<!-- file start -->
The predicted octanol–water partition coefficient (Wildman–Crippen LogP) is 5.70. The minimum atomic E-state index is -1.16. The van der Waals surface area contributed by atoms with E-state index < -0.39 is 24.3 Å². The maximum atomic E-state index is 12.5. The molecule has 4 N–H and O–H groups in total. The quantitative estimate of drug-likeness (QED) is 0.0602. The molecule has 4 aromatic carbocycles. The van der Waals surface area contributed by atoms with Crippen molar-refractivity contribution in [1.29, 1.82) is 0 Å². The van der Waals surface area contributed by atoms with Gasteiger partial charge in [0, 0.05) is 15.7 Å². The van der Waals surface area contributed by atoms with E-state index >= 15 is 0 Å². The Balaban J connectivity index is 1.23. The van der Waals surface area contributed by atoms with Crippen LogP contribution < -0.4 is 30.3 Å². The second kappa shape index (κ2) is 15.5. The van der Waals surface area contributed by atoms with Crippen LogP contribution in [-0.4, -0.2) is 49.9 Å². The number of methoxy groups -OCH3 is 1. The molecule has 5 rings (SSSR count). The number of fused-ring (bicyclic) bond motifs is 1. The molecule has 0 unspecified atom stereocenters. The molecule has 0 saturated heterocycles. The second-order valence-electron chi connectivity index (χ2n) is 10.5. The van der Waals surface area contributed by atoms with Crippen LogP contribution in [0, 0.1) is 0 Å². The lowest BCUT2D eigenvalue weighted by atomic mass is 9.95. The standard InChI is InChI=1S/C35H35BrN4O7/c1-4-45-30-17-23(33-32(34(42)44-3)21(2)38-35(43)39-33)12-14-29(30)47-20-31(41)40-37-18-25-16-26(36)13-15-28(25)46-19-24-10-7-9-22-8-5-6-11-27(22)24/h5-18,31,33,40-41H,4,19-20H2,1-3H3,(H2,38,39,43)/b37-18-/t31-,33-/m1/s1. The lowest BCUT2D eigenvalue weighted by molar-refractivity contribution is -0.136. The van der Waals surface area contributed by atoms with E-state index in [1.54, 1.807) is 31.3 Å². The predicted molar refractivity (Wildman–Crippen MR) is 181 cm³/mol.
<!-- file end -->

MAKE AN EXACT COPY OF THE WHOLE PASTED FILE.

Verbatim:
The predicted octanol–water partition coefficient (Wildman–Crippen LogP) is 5.70. The minimum atomic E-state index is -1.16. The van der Waals surface area contributed by atoms with E-state index < -0.39 is 24.3 Å². The maximum atomic E-state index is 12.5. The molecule has 4 N–H and O–H groups in total. The quantitative estimate of drug-likeness (QED) is 0.0602. The molecule has 4 aromatic carbocycles. The van der Waals surface area contributed by atoms with Crippen molar-refractivity contribution in [1.29, 1.82) is 0 Å². The van der Waals surface area contributed by atoms with Gasteiger partial charge in [0, 0.05) is 15.7 Å². The van der Waals surface area contributed by atoms with E-state index >= 15 is 0 Å². The Balaban J connectivity index is 1.23. The van der Waals surface area contributed by atoms with Crippen LogP contribution < -0.4 is 30.3 Å². The second kappa shape index (κ2) is 15.5. The van der Waals surface area contributed by atoms with Crippen LogP contribution in [-0.4, -0.2) is 49.9 Å². The number of methoxy groups -OCH3 is 1. The molecule has 5 rings (SSSR count). The number of fused-ring (bicyclic) bond motifs is 1. The molecule has 0 unspecified atom stereocenters. The molecule has 0 saturated heterocycles. The second-order valence-electron chi connectivity index (χ2n) is 10.5. The van der Waals surface area contributed by atoms with Crippen LogP contribution in [0, 0.1) is 0 Å². The lowest BCUT2D eigenvalue weighted by atomic mass is 9.95. The standard InChI is InChI=1S/C35H35BrN4O7/c1-4-45-30-17-23(33-32(34(42)44-3)21(2)38-35(43)39-33)12-14-29(30)47-20-31(41)40-37-18-25-16-26(36)13-15-28(25)46-19-24-10-7-9-22-8-5-6-11-27(22)24/h5-18,31,33,40-41H,4,19-20H2,1-3H3,(H2,38,39,43)/b37-18-/t31-,33-/m1/s1. The lowest BCUT2D eigenvalue weighted by molar-refractivity contribution is -0.136. The van der Waals surface area contributed by atoms with E-state index in [1.54, 1.807) is 31.3 Å². The predicted molar refractivity (Wildman–Crippen MR) is 181 cm³/mol.